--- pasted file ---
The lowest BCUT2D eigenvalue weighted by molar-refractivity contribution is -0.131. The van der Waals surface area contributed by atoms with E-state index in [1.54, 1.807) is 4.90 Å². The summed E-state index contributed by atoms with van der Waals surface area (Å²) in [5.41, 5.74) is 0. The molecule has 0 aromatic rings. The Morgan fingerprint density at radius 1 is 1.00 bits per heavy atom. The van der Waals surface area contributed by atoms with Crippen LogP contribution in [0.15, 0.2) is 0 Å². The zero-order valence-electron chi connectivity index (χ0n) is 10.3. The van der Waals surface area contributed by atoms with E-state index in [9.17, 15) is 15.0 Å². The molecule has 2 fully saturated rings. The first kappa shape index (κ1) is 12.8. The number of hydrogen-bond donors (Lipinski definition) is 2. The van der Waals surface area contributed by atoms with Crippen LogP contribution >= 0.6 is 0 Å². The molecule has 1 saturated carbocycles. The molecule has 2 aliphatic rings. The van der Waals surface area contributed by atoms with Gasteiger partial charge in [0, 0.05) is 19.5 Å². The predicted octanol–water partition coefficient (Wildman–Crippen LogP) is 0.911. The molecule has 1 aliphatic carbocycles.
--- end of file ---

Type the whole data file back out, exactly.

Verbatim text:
The lowest BCUT2D eigenvalue weighted by molar-refractivity contribution is -0.131. The van der Waals surface area contributed by atoms with E-state index in [1.54, 1.807) is 4.90 Å². The summed E-state index contributed by atoms with van der Waals surface area (Å²) in [5.41, 5.74) is 0. The molecule has 0 aromatic rings. The Morgan fingerprint density at radius 1 is 1.00 bits per heavy atom. The van der Waals surface area contributed by atoms with Crippen LogP contribution in [0.15, 0.2) is 0 Å². The zero-order valence-electron chi connectivity index (χ0n) is 10.3. The van der Waals surface area contributed by atoms with E-state index in [9.17, 15) is 15.0 Å². The molecule has 2 fully saturated rings. The first kappa shape index (κ1) is 12.8. The number of hydrogen-bond donors (Lipinski definition) is 2. The van der Waals surface area contributed by atoms with Crippen LogP contribution >= 0.6 is 0 Å². The molecule has 1 saturated carbocycles. The molecule has 2 aliphatic rings. The van der Waals surface area contributed by atoms with Gasteiger partial charge in [0, 0.05) is 19.5 Å². The predicted octanol–water partition coefficient (Wildman–Crippen LogP) is 0.911. The molecule has 1 aliphatic carbocycles.